On May 11, 1938, 1600 people occupied the post office (a federal building), the Vancouver art gallery (a provincial building) and the Hotel Georgia (a private business). This was the culmination of months of demonstrations by labour-socialist activists protesting the closing of work camps, city laws prohibiting “tin-canning” for money, and the removal of single men from relief rolls.
While the hotel occupiers took $500 and left, the post office and art gallery occupations lasted more than a month, with the Mothers’ Council delivering food to the Operation Sit-Down Strikers. It came to an end on May 20th, when the Vancouver police and the RCMP used tear gas to clear out the two buildings and arrest the protesters. Mobs marched the streets, smashing windows at the police department and demanding the release of the prisoners.
More recently, the Woodwards department story building in the Downtown Eastside was home to a series of demonstrations known as “Woodsquat.” In September 2002, more than one hundred social housing activists moved into the building, demanding that it be converted into affordable housing. (Video)
On the morning of September 21st, police stormed the building, leading to 58 arrests, all but one of which were released after signing an agreement not to re-enter the building. This led to several long term demonstrations in and around the building that lasted until December 2002. Woodsquat did have some influence over the provincial government’s decision to develop the site with some non-market housing after the building was demolished in 2006.
Initially planned to last only a couple of weeks, All Seasons park was still going strong in June and people started living there. Much like Occupy Vancouver, All Seasons Park shifted from an act of protest to an ad hoc squatter community. David Spaner, a twenty-year-old student activist at the time, says, “Unlike today’s encampments, you didn’t have a lot of homeless people that were attracted to that. It was really young counterculture people, some of whom were transients, people just travelling around the country and staying at hostels and whatnot.”
“After the word got out it was there, people started to come and they got better organized. They started having meetings about rules,” says Sarti. “There was a rudimentary form of self-organization, quite similar to what’s happening in Occupy Vancouver. Not with a structure, but people meeting and discussing, ‘What are we going to do with garbage? How are we going to keep things from really getting out of hand?'” A company donated two pieces of heavy digging equipment, and the park quickly had latrines, bridges and benches.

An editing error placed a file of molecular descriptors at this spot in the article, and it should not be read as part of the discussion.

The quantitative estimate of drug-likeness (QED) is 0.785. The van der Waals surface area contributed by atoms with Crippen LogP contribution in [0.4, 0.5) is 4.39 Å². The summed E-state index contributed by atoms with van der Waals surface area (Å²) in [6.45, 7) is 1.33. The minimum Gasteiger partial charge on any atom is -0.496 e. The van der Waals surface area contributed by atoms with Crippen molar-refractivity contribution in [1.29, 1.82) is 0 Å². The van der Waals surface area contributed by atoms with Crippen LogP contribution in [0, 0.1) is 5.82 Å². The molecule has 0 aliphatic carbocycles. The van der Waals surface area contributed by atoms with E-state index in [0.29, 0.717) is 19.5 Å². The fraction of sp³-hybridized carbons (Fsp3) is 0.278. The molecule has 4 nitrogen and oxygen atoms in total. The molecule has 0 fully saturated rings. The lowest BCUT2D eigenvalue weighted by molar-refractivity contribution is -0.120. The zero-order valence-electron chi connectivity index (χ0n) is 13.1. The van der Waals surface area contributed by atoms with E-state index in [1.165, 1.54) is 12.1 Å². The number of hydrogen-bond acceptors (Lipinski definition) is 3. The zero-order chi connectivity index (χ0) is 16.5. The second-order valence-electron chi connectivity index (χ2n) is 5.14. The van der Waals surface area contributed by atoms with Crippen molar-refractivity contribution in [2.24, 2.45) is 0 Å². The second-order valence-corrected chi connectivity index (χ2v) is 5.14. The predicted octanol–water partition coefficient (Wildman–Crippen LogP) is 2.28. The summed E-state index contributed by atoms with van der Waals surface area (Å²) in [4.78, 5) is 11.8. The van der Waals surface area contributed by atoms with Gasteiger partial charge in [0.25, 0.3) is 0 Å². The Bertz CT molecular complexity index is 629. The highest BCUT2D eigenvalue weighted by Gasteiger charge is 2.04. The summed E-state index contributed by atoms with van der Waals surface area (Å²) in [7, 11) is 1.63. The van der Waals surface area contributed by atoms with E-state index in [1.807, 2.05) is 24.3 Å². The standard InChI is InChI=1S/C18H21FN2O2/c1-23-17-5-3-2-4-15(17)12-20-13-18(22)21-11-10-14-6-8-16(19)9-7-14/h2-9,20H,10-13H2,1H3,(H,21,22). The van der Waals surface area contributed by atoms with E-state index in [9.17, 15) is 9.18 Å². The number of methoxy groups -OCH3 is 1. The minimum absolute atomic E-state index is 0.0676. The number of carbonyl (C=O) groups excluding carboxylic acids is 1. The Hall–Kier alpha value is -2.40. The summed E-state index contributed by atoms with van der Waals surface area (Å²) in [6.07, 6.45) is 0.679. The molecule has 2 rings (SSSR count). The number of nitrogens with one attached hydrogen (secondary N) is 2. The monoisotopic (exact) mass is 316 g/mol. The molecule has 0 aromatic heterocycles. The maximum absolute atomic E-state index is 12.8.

By late summer 1971, All Seasons Park was changing. Only about 40 of the 150 people on site were politically aware, and the remainder were just crashing. This split was visible in the camp’s layout.
Frank Daniels, a retired filmmaker who lived at the camp for about two months, says, “There was an upper camp and a lower camp. The upper camp was total chaos, and the lower camp had at least some intelligent activists like this movement does now. They’ve been drifting away from this movement for the same reasons.”
“It was not fun. It was just a plastic tent made out of two-by-fours and plastic and skids and foam and a sleeping bag. Like here, it got really crazy on Friday night and Saturday night. Because the people who are attracted to chaos or semi-chaos descend on there to do God knows what. Parasites and thieves and drug dealers and drug users and pimps and hookers and the whole deal.”
Reporters wrote about “a feeling of defeat” and called it “not the radical hotbed it is cracked up to be” and a “ghost park”.
By February 1972, the plan to develop the land was dead. The squatters in All Seasons hung around until the spring of 1972. In late April, the Vancouver Port Authority ordered the roughly 30 squatters left on the land to leave, and demolished the shacks and huts with heavy equipment. A small group of young people barricaded themselves and their dogs inside a shack, where they sang O Canada and chanted slogans against “the pigs.” They remained there until the Port Authority police forced their way into the shack and dismantled it. One of the holdouts, a 17-year-old woman from Calgary, had to be taken to a hospital with a burning fever.
A family of four who had been living in a truck in the park also had to leave, even before their oldest daughter came home from school.
A couple of days later, the protesters planted a 65-foot fir tree. In August 1972, Four Seasons Hotels quietly withdrew from the project.
The people who were at All Seasons Park four decades ago now look upon Occupy Vancouver and the Occupy movement with appreciation. Spaner says, “I think it’s fantastic. There’s a lot of different aspects of it that I like, but one of the things is it is the first really progressive mass movement since the 1970s.”